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Posts Tagged ‘neighbors’

I live in an apartment community. They call it a community, but we do not know our neighbors. I take responsibility for not introducing myself beyond saying hello in the parking lot. I am not a party giver, but if I were I would plan a block party.

The squirrels own this community. They hang out at the dumpsters. They are champion dumpster divers. Last fall a partially eaten apple dropped  nearly on my head as I walked underneath a tree, followed by the skritching of squirrels high-tailing it away from me.  A gang of rowdy teenage squirrels playing pranks on their neighbors — they need jobs.

I’ve been tempted to try dumpster diving myself. Actually, one day I did help a neighbor carry home a table we found in a dumpster. It’s shameful, even obscene, the things and the sheer quantity of stuff we throw away in our country. We keep buying more and throwing away more. I want to rescue some of that stuff and not support the engine that says increasing consumption is necessary for economic health.

The contents of dumpsters are a resource, or could be. Some people use this resource all the time. My friend, Luke, is an experienced diver. If he were here, I might ask him to teach me.

In a true community, resources would be shared instead of thrown away.

Relationships are the most fundamental resources. How can we share ourselves and treat relationships as valuable instead of disposable? Even in an apartment complex where at least part of the residents, maybe a majority, are transient? When the lease is up, they move. I probably will too.

The rising cost of housing militates against a stable community.

We have to work even harder to create and grow one.

 

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Thoughts on the Incarnation and social media:

Christmas is all about the Incarnation. God took on the form of a human to come live among us in this messed up world and ultimately give his life for it. As The Message version of the Bible puts it in John 1: 14, “The Word took on flesh and blood and moved into the neighborhood.”

Jesus had a physical body. He skinned his knuckles in the woodshop, got diarrhea and colds, and guzzled water on hot days. He ate meals with his friends. He laughed at their jokes and cried with their sorrows. He worked alongside them. He looked them in the eyes and listened with his heart. He clapped them on the back.

Because God himself did it, we know that being physically with other people matters.

I recently heard a speech titled “Who Is Your Neighbor?” by David L. Myers, director of faith-based initiatives for the U.S. Department of Homeland Security. He made a comment that stopped me cold: “It’s easier to ignore your neighbors because you’re too busy staying connected.” Yikes. He suggested disconnecting part of the time and intentionally seeking out ways to get to know people, in person.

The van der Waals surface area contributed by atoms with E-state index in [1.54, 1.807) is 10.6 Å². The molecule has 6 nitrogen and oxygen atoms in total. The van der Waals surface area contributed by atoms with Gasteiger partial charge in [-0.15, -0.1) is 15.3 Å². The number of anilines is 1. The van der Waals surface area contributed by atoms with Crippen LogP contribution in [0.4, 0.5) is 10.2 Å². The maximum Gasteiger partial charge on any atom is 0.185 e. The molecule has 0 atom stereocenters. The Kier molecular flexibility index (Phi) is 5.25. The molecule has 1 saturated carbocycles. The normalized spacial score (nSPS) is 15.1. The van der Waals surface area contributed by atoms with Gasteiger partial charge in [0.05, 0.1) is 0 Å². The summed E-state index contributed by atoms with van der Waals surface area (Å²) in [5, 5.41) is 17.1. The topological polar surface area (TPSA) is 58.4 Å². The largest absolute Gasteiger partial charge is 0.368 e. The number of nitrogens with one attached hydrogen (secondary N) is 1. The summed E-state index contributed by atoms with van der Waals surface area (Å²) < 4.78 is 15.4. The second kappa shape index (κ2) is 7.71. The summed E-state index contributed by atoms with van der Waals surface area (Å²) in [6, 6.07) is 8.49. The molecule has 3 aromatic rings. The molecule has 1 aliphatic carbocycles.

Social media networks are marvelous. They help us connect verbally with each other. In fact, we become addicted to these virtual connections. Yet in our virtual community, we can and usually do maintain a layer of insulation from each other. Do we realize how many people out there, some we know and some we don’t, desperately need another human to care enough to look at them, to listen to some piece of their story, to sit across a table and share a meal, to embrace, to miss them if they aren’t there? Are we willing to sacrifice any part of ourselves for our brothers and sisters?

Tonight my son Paul posted this: “Ah, Facebook. Where pretty girls can make hundreds of imaginary friends. Where people can post their feelings when no one else will listen. Where ex-es can meet and chat before ‘one last’ hookup … Where even your social network is playing reruns. But oh well, it’s not like anything else is on. Right?”

How profound and sad–and true, I fear.

There are times I stay up way too late, checking and rechecking my Facebook, Twitter, and email accounts for some little comment, anything,  from someone I care about, some little thing to make me feel connected. Then I realize how bankrupt that is. It’s not all that different from having TV on all the time just to make noise “for company” when no one else is around.

What Paul is saying, and what David Myers was saying, and part of what Jesus continues to say in his Incarnation, is that we need physical presence of and with each other, and we impoverish ourselves and others if we are so occupied with staying connected (read: social media) that we don’t have any time to get to know our neighbors.

90 % of all communication is nonverbal. That means that Facebook — or even this blog — only gives you 10% at best of what I want to convey. There’s no body language, no facial expressions, no tone of voice. No presence. Emoticons just don’t cut it.

I’m gong to keep up with my media accounts — including this blog — but will you join me in making time to get to know our neighbors, the ones we actually share physical space with, whether in the grocery store, at work, or across the street? And let’s ask God to help us do it as best we can the same way Jesus would, with kindness and compassion and truth. It’ll most likely be messy. But Jesus got pretty messy when he stepped into our neighborhood.

This Christmas and beyond, let’s give — and receive — presence.

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